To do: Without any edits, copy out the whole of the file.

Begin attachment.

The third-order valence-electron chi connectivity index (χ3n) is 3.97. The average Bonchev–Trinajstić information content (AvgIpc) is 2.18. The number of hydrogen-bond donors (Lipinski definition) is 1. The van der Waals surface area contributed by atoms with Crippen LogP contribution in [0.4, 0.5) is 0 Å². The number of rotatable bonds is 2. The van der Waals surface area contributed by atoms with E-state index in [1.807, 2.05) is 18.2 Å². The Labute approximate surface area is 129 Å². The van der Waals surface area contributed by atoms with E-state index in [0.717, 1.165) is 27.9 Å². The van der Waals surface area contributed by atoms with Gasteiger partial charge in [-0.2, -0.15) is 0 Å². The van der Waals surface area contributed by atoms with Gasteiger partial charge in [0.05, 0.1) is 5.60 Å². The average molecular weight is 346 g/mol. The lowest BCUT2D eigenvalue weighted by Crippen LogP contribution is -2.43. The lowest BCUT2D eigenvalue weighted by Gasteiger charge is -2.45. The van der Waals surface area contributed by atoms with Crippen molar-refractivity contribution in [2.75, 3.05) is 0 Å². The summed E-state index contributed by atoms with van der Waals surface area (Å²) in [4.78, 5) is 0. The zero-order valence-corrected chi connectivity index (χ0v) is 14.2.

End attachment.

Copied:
The third-order valence-electron chi connectivity index (χ3n) is 3.97. The average Bonchev–Trinajstić information content (AvgIpc) is 2.18. The number of hydrogen-bond donors (Lipinski definition) is 1. The van der Waals surface area contributed by atoms with Crippen LogP contribution in [0.4, 0.5) is 0 Å². The number of rotatable bonds is 2. The van der Waals surface area contributed by atoms with E-state index in [1.807, 2.05) is 18.2 Å². The Labute approximate surface area is 129 Å². The van der Waals surface area contributed by atoms with E-state index in [0.717, 1.165) is 27.9 Å². The van der Waals surface area contributed by atoms with Gasteiger partial charge in [-0.2, -0.15) is 0 Å². The van der Waals surface area contributed by atoms with Gasteiger partial charge in [0.05, 0.1) is 5.60 Å². The average molecular weight is 346 g/mol. The lowest BCUT2D eigenvalue weighted by Crippen LogP contribution is -2.43. The lowest BCUT2D eigenvalue weighted by Gasteiger charge is -2.45. The van der Waals surface area contributed by atoms with Crippen molar-refractivity contribution in [2.75, 3.05) is 0 Å². The summed E-state index contributed by atoms with van der Waals surface area (Å²) in [4.78, 5) is 0. The zero-order valence-corrected chi connectivity index (χ0v) is 14.2.